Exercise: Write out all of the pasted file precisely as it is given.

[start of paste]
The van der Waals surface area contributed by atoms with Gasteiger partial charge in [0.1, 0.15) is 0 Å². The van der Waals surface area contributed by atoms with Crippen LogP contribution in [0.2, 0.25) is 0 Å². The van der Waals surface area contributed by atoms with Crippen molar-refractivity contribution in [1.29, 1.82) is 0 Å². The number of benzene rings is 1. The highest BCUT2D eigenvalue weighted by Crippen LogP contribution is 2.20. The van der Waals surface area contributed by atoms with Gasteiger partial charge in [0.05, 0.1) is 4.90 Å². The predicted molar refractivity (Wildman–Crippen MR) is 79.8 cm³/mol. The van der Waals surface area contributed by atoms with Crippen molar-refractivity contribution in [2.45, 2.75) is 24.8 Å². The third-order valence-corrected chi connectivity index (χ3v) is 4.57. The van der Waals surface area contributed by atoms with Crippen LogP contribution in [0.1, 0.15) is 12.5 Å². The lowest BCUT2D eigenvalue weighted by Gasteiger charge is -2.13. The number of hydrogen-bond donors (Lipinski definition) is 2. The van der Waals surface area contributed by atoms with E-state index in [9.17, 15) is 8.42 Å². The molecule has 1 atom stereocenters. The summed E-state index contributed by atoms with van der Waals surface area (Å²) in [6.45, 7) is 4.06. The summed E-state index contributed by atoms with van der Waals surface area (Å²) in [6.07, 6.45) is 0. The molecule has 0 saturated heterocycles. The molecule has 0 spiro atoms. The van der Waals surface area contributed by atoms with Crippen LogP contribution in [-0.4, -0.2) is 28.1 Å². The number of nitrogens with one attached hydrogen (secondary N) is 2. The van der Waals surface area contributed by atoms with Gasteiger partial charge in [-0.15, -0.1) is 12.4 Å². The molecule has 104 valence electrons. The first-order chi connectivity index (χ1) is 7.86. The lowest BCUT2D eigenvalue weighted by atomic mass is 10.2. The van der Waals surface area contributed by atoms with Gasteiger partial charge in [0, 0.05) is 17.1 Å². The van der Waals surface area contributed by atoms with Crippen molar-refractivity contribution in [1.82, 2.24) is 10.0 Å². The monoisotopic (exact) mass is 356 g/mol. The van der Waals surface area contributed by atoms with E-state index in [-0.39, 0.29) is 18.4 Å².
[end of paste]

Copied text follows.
The van der Waals surface area contributed by atoms with Gasteiger partial charge in [0.1, 0.15) is 0 Å². The van der Waals surface area contributed by atoms with Crippen LogP contribution in [0.2, 0.25) is 0 Å². The van der Waals surface area contributed by atoms with Crippen molar-refractivity contribution in [1.29, 1.82) is 0 Å². The number of benzene rings is 1. The highest BCUT2D eigenvalue weighted by Crippen LogP contribution is 2.20. The van der Waals surface area contributed by atoms with Gasteiger partial charge in [0.05, 0.1) is 4.90 Å². The predicted molar refractivity (Wildman–Crippen MR) is 79.8 cm³/mol. The van der Waals surface area contributed by atoms with Crippen molar-refractivity contribution in [2.45, 2.75) is 24.8 Å². The third-order valence-corrected chi connectivity index (χ3v) is 4.57. The van der Waals surface area contributed by atoms with Crippen LogP contribution in [0.1, 0.15) is 12.5 Å². The lowest BCUT2D eigenvalue weighted by Gasteiger charge is -2.13. The number of hydrogen-bond donors (Lipinski definition) is 2. The van der Waals surface area contributed by atoms with E-state index in [9.17, 15) is 8.42 Å². The molecule has 1 atom stereocenters. The summed E-state index contributed by atoms with van der Waals surface area (Å²) in [6.45, 7) is 4.06. The summed E-state index contributed by atoms with van der Waals surface area (Å²) in [6.07, 6.45) is 0. The molecule has 0 saturated heterocycles. The molecule has 0 spiro atoms. The van der Waals surface area contributed by atoms with Crippen LogP contribution in [-0.4, -0.2) is 28.1 Å². The number of nitrogens with one attached hydrogen (secondary N) is 2. The van der Waals surface area contributed by atoms with Gasteiger partial charge in [-0.15, -0.1) is 12.4 Å². The molecule has 104 valence electrons. The first-order chi connectivity index (χ1) is 7.86. The lowest BCUT2D eigenvalue weighted by atomic mass is 10.2. The van der Waals surface area contributed by atoms with Gasteiger partial charge in [0, 0.05) is 17.1 Å². The van der Waals surface area contributed by atoms with Crippen molar-refractivity contribution in [1.82, 2.24) is 10.0 Å². The monoisotopic (exact) mass is 356 g/mol. The van der Waals surface area contributed by atoms with E-state index in [-0.39, 0.29) is 18.4 Å².